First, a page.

“I did something but I should have done better” was the most prominent response of HAFS students to the question, “What is your opinion on your action on Parents’ Day?” Many interesting trends such as this were seen in the recent survey conducted by HAFS Harbinger via Facebook.

From the results of the survey, it could be concluded that students at HAFS were generally aware of the importance of Parents’ Day but did not spend a lot of money for the particular event. Over 58% of students prepared a special event for this occasion and of this group, the most practised act was giving parents a hand-written letter, thanking them and telling parents about the love they feel, which is an emotion that is not always clearly conveyed. Following in popularity was surprises, flowers and simple phrases like “I love you.”

Moreover, over 83% of students did not use over 10,000 KRW to buy presents and prepare surprises, suggesting that the day was not conceived to be a materialistic exchange of presents, which is often the case for days such as White Day or Pepero Day in Korea especially, when Koreans use on average 38,000 KRW. The significance of Parents’ Day could be further seen by additional comments students left below the survey, all expressing their regret that they only did a few things on such an important day and promising to do better next year. A few of the comments read “Living in the dormitory, I couldn’t do much, which is something I really regret. Also, with the AP exams… Next year, I want to plan something even if it is late.” “Parents’ Day is an occasion to demonstrate our love for our parents and I would like to do something more meaningful next year”.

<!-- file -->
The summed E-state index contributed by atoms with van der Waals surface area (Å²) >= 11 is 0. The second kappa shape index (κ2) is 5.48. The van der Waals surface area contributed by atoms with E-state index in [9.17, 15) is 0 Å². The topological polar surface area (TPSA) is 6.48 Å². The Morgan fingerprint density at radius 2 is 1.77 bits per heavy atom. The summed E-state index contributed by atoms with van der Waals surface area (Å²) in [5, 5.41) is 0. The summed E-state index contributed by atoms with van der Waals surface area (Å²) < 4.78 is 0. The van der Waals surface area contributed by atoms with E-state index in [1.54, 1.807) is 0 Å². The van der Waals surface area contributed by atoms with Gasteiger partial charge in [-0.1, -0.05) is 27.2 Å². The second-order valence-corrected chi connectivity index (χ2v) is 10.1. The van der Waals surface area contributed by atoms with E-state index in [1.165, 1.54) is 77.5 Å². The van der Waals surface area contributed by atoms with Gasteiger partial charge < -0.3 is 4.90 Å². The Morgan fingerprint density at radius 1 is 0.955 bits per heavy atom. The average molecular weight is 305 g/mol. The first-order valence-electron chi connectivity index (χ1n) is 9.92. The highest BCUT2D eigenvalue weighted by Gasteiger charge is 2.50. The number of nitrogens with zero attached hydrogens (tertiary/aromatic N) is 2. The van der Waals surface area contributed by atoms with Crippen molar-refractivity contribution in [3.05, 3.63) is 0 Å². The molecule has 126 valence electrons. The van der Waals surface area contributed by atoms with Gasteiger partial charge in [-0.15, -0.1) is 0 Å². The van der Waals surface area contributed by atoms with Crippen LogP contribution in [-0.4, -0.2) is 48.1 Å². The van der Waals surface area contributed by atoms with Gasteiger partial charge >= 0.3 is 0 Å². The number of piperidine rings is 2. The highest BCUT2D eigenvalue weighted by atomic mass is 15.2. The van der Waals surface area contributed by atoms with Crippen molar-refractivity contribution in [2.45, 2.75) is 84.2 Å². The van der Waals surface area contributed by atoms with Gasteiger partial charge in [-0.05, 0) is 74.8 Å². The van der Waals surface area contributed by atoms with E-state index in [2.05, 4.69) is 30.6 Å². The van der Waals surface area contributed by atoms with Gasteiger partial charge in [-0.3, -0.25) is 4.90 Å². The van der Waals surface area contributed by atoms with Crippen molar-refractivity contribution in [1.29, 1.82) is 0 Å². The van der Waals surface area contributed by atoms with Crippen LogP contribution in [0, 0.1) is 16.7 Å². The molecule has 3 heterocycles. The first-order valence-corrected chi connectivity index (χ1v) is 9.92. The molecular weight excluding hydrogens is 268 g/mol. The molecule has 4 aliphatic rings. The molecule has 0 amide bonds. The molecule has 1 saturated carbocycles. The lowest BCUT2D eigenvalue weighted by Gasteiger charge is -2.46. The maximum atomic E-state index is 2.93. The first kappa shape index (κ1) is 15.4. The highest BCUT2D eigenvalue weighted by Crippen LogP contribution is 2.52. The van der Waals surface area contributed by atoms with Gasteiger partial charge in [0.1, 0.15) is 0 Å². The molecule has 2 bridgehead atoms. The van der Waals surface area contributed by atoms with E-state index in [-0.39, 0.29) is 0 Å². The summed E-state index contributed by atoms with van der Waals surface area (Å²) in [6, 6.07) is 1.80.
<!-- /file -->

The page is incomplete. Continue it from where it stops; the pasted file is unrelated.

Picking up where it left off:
From the data collected through the survey and the additional comments left by students, it was evident that awareness for Parents’ Day was extremely high and the mindset to do ‘good deeds’ was clearly established. However, as high school students attending one of the most prestigious boarding schools in Korea, it is sometimes difficult to meet parents or actually accomplish what students would dream as an ‘ideal Parents’ Day’ due to the busy schedule that always circle students. Many students, even those who had prepared something for that day, expressed discontent regarding their actions, with no one replying “I was fully satisfied with what I did” to the question mentioned above: “What is your opinion on your actions on Parents’ Day?” This general disappointment, however, does not suggest that HAFS students are being ungrateful and not doing enough. In fact, it is a positive phenomenon. The honesty and awareness of students concerning their actions at least show that they are willing and conscious of ideal actions. This leads to the belief that, next year, a brighter Parents’ Day is to come with far less students dissatisfied with their actions.

BY Chanho Kim ’19



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